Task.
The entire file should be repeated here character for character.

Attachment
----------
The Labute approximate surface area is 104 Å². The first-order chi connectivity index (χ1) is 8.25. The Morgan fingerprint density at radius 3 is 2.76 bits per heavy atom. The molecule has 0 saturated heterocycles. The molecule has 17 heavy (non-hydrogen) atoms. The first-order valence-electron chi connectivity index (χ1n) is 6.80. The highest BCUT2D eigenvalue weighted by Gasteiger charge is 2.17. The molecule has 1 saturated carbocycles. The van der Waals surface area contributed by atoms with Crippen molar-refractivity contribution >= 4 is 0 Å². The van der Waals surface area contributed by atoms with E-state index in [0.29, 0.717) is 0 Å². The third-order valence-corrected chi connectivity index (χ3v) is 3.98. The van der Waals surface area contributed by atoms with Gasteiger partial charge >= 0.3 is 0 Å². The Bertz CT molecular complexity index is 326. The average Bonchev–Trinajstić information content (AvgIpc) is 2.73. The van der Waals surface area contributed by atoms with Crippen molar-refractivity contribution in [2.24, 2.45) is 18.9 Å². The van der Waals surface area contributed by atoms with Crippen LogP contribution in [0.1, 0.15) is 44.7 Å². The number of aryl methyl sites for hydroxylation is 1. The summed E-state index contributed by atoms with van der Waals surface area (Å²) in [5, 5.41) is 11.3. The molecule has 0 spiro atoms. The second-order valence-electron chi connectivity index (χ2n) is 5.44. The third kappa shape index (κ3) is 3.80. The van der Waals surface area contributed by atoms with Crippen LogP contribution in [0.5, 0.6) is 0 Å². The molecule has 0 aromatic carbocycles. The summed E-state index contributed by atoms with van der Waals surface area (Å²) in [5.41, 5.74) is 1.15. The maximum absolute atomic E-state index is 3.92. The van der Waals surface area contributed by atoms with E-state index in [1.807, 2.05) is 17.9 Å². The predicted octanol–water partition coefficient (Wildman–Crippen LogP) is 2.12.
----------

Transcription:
The Labute approximate surface area is 104 Å². The first-order chi connectivity index (χ1) is 8.25. The Morgan fingerprint density at radius 3 is 2.76 bits per heavy atom. The molecule has 0 saturated heterocycles. The molecule has 17 heavy (non-hydrogen) atoms. The first-order valence-electron chi connectivity index (χ1n) is 6.80. The highest BCUT2D eigenvalue weighted by Gasteiger charge is 2.17. The molecule has 1 saturated carbocycles. The van der Waals surface area contributed by atoms with Crippen molar-refractivity contribution >= 4 is 0 Å². The van der Waals surface area contributed by atoms with E-state index in [0.29, 0.717) is 0 Å². The third-order valence-corrected chi connectivity index (χ3v) is 3.98. The van der Waals surface area contributed by atoms with Gasteiger partial charge >= 0.3 is 0 Å². The Bertz CT molecular complexity index is 326. The average Bonchev–Trinajstić information content (AvgIpc) is 2.73. The van der Waals surface area contributed by atoms with Crippen molar-refractivity contribution in [2.24, 2.45) is 18.9 Å². The van der Waals surface area contributed by atoms with Crippen LogP contribution in [0.1, 0.15) is 44.7 Å². The number of aryl methyl sites for hydroxylation is 1. The summed E-state index contributed by atoms with van der Waals surface area (Å²) in [5, 5.41) is 11.3. The molecule has 0 spiro atoms. The second-order valence-electron chi connectivity index (χ2n) is 5.44. The third kappa shape index (κ3) is 3.80. The van der Waals surface area contributed by atoms with Crippen LogP contribution in [0.5, 0.6) is 0 Å². The molecule has 0 aromatic carbocycles. The summed E-state index contributed by atoms with van der Waals surface area (Å²) in [5.41, 5.74) is 1.15. The maximum absolute atomic E-state index is 3.92. The van der Waals surface area contributed by atoms with E-state index in [1.807, 2.05) is 17.9 Å². The predicted octanol–water partition coefficient (Wildman–Crippen LogP) is 2.12.